I have been a member of the Lis-Law community for as long as I have been an legal information professional. I guess it qualifies as an online network although it's really more of a forum to which you can post questions and comments - but never mind, I'll include it here anyway! Lis-Law is a forum/network for people working in legal information, be it in a law firm, an academic library, or any other capacity. I have used it on many occasions when I am working on an utterly hopeless enquiry for a fee-earner, and neither myself nor any of my colleagues have any idea where to turn to next for the information! The idea is that you post your query online and it gets emailed to all of the Lis-Law subscribers, any of whom can then contact you with ideas/tips etc. I found it exceptionally useful when I was trying to find legal information professionals to interview for my dissertation, and indeed found 90% of my interviewees this way. For the most part (with the odd exception, but this isnt the place to go into that!!) I have found fellow users to be very polite and eager to help. There have been a few occasions where no one has come up with an answer, but it's a great tool to know is there. I think the only way I could get more use out of this in terms of networking would be to take more of an active part in terms of helping others. There have been occasions where I have seen someone post for help and I have known of a suggestion I could make - but time constraints at work have prevented me from replying to them. I think this is something I should work on...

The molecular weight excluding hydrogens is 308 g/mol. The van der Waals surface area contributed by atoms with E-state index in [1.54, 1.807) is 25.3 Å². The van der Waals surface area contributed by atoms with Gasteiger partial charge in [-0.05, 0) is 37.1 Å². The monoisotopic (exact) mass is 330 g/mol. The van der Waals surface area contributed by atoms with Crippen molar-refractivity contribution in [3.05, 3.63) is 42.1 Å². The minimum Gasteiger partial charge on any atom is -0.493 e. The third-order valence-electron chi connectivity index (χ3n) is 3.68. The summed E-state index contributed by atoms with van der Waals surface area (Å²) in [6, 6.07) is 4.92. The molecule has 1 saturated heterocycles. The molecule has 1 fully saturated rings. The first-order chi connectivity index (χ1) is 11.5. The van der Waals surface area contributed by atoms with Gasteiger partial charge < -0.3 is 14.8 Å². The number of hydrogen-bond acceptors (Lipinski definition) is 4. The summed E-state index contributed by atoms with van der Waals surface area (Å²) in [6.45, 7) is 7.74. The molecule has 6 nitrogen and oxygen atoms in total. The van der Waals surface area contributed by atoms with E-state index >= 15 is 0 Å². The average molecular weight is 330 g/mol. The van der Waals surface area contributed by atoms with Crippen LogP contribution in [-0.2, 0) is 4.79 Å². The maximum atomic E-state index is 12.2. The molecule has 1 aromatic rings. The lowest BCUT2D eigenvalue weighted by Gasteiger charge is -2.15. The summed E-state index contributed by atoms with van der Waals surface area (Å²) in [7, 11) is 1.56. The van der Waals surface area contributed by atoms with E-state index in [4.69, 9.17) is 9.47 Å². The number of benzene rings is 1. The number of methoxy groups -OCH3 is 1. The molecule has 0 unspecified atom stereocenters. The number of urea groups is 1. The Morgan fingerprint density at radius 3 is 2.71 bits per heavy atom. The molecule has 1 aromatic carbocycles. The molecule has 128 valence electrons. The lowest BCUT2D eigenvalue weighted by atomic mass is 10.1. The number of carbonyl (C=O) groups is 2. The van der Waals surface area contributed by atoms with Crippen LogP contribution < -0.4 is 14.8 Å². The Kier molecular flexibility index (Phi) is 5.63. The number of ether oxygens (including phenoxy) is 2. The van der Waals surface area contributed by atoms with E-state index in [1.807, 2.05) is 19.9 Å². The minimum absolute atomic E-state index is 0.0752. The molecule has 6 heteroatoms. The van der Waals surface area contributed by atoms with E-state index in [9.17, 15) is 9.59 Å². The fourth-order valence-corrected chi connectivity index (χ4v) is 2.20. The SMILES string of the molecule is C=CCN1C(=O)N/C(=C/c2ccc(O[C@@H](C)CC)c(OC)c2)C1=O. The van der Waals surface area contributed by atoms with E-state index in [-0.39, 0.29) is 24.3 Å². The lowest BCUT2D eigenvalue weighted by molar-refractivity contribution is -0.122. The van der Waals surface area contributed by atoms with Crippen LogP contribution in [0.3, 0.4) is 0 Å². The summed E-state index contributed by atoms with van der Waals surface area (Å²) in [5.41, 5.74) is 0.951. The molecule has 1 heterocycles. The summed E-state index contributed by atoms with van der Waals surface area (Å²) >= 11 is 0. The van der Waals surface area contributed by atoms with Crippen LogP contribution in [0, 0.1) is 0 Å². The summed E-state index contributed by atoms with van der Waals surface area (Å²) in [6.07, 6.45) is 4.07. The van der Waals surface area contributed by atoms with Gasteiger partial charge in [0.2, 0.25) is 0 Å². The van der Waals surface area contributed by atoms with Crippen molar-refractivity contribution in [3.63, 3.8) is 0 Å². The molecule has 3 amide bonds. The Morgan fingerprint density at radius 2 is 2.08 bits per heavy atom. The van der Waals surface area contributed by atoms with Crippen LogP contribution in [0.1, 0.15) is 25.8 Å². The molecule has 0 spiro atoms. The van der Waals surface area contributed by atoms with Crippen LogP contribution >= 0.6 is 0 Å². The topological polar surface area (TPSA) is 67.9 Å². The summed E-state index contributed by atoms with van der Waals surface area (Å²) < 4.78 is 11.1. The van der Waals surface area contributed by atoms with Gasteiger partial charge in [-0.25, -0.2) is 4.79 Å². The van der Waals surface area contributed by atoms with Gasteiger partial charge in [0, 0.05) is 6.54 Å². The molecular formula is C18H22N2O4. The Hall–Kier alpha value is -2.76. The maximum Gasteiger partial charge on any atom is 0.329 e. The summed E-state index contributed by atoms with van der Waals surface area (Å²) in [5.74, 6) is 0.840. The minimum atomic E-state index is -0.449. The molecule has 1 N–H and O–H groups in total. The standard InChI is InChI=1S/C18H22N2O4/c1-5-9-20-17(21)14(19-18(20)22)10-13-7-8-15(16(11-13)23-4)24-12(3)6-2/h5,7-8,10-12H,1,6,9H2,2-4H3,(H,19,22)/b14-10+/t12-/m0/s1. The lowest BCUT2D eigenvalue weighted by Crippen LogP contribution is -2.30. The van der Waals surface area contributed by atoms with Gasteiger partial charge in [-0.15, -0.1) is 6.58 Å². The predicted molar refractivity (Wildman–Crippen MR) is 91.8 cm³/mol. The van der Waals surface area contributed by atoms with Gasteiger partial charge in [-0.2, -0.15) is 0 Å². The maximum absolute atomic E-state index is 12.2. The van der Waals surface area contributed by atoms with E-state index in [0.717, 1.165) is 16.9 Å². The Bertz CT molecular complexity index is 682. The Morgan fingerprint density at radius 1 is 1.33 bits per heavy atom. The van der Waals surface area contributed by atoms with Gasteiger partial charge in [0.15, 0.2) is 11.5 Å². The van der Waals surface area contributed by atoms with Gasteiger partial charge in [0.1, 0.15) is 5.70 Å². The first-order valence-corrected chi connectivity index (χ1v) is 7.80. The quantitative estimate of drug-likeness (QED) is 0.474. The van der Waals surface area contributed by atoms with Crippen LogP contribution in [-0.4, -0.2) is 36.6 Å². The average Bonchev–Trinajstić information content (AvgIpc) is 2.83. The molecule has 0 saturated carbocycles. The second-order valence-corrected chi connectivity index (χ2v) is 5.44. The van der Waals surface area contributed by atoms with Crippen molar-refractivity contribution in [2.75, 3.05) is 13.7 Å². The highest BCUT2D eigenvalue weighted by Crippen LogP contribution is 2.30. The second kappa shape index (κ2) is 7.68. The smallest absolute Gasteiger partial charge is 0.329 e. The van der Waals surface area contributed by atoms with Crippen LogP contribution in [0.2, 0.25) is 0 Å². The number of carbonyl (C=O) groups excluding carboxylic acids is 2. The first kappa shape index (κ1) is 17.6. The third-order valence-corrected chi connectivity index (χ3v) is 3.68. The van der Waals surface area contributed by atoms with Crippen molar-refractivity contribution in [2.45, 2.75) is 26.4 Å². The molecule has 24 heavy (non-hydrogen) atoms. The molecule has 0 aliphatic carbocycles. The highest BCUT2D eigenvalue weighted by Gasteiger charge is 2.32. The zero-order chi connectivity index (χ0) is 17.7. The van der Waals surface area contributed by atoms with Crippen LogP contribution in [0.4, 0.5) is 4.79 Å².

4) Networks I wasn't aware of/hadn't explored

LISNPN - had never come across this one - just signed up and have to admit it looks pretty interesting - there's some great discussions going on, and I like the fact that you can post a reply to any topic you want or indeed start a new thread. Looks pretty straightforward to use - think will need to come back to you on my thoughts on this one once I have had more of a chance to use it.